Thursday, September 22, 2011

Theatre: She Dances in the Dark/When We Wake

She Dances in the Dark
The Blue Room Theatre and Natural Wings
Produced and performed by Dawn Pascoe
Musical Director and musician Nikki Dagostino
Directed by Laura Motherway
Lighting design by Joe Lui
Blue Room Theatre
Until September 24

When We Wake
The Blue Room Theatre and The Clap Your Hands Collective
Written by Emma D’Orazio, Jordan Nix, Michael Collins, Holly Garvey and Louise Cocks
with additional performers Caris Eves, Alex Brittan, Chris Hill, Charles Wu, Thomas Vowles and Andrew Dawson
Directed by Michael Collins
Animation by Rohan Harnett
Blue Room Theatre
Until October 1

The short shows that run for much of their seasons in tandem at the Blue Room Theatre may not be designed as double bills, but seeing both in one night, as I did, is an interesting way to go about it.
While neither the aerialist Dawn Pascoe’s She Dances in the Dark nor the Clap Your Hands Collective’s When We Wake reaches the brilliant heights of the theatre’s recent productions of Scent Tales and Laryngectomy, both have their rewards.

Link here for the complete review in The West Australian

Friday, September 16, 2011

Theatre: Cat on a Hot Tin Roof

By Tennessee Williams
Black Swan State Theatre Company and Queensland Theatre Company
Directed by Kate Cherry
Designed by Bruce McKinven
Featuring Cheree Cassidy, Tom O’Sullivan, John Stanton, Carol Burns, Caitlin Beresford-Ord, Hugh Parker, Damon Lockwood, Daniel Murphy and Gina Williams
Heath Ledger Theatre, State Theatre Centre
Sept 10 – Oct 2, 2011
John Stanton and Carol Burns
Cat on a Hot Tin Roof is an audacious, free-spirited American masterpiece given a clearly struck and handsome revival by director Kate Cherry in the centenary of its playwright’s birth. 
Its audacity lies in the almost complete elimination of plot and dramatic tension. The play takes place in real time in one room and, for almost all of its length, nothing consequential actually happens.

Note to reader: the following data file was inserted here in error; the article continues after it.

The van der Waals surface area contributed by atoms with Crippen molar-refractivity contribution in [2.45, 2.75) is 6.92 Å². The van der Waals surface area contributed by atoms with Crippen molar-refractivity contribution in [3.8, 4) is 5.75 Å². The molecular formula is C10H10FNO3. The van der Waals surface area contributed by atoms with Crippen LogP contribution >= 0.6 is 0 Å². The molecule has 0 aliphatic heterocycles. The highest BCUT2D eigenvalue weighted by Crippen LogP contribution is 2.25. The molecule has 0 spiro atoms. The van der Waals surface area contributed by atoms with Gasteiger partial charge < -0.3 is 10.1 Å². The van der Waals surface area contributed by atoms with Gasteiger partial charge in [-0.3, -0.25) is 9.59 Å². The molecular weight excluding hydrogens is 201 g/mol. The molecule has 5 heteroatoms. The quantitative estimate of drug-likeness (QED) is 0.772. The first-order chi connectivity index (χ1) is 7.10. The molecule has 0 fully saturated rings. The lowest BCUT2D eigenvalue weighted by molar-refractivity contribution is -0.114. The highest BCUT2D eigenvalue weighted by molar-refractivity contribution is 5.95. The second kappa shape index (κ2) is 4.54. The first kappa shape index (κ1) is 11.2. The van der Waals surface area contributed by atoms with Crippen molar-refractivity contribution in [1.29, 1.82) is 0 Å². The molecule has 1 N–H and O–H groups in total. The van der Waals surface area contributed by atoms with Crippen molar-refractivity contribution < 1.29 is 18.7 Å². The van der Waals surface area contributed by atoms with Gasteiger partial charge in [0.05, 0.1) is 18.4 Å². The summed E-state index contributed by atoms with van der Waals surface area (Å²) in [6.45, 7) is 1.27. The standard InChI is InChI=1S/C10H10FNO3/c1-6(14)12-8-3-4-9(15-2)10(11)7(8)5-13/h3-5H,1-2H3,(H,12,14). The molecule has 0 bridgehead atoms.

Even the one surprising thing that happens, Maggie’s startling announcement toward the play’s end, is unlikely to change these people or their lives, whether it is true or not.
Stripped of action and artifice, Cat on a Hot Tin Roof is a universal human drama of need and repulsion, love, hatred and, above all, lies and truth.

Link here to the complete review in The West Australian

Friday, September 9, 2011

Theatre: The Sugar Mother

by John Senczuk
adapted from Woman in a Lampshade and The Sugar Mother
by Elizabeth Jolley
Directed and designed by John Senczuk
Featuring Ian Toyne, Christie Sistrunk, Val Riches, Sophie Kesteven, Anna Brockway and David McLeod
The Metcalfe Playhouse
Season ended

Val Riches and Sophie Kesteven
A couple, both of a certain age, find themselves feeling their oats at the same time with persons young enough to be their offspring during a mutually-agreed marital sabbatical.
University lecturer Edwin (Ian Toyne) stays at home while his doctor wife Cecilia (Christie Sistrunk) drives to their holiday house to work on the novel she’s always wanted to write.
Along the way, Cecilia picks up a dishevelled hitch-hiker (David McLeod) and, shortly enough, retires to a mattress with him for the duration. Meanwhile, Edwin’s home is invaded by his neighbours, the nubile Leila (Sophie Kesteven) and her manipulative and malapropative mother (Val Riches), and he is immediately struck with a severe case of the Humbert Humberts. Despite the best efforts – albeit with her own, dubious, motives – of the couple’s friend Daphne (Anna Brockway), Edwin and Leila are also soon in the sack.

Thursday, September 8, 2011

Cabaret: Truly, Madly, Deeply

Performed by Ashley Arbuckle, Sue Bluck and Pamela Jansson

Downstairs at the Maj
7 – 10 September, 2011

The Cabaret and Comedy Carnivale Downstairs at the Maj returns to safer waters this week with a pastiche of popular romantic songs showcasing the lyric soprano voice of Pamela Jansson accompanied by veteran Perth players Ashley Arbuckle (violin) and Sue Bluck (piano).
The great charm of the programme, an otherwise unsurprising collection of standards including Someone to Watch Over Me, The Man I Love, Cheek to Cheek, A Nightingale Sang in Berkeley Square, Embraceable You and Begin the Beguine (a small prize for anyone who can give me a scientific explanation for why I hate that song so much) was Jansson’s faithfully anachronistic delivery.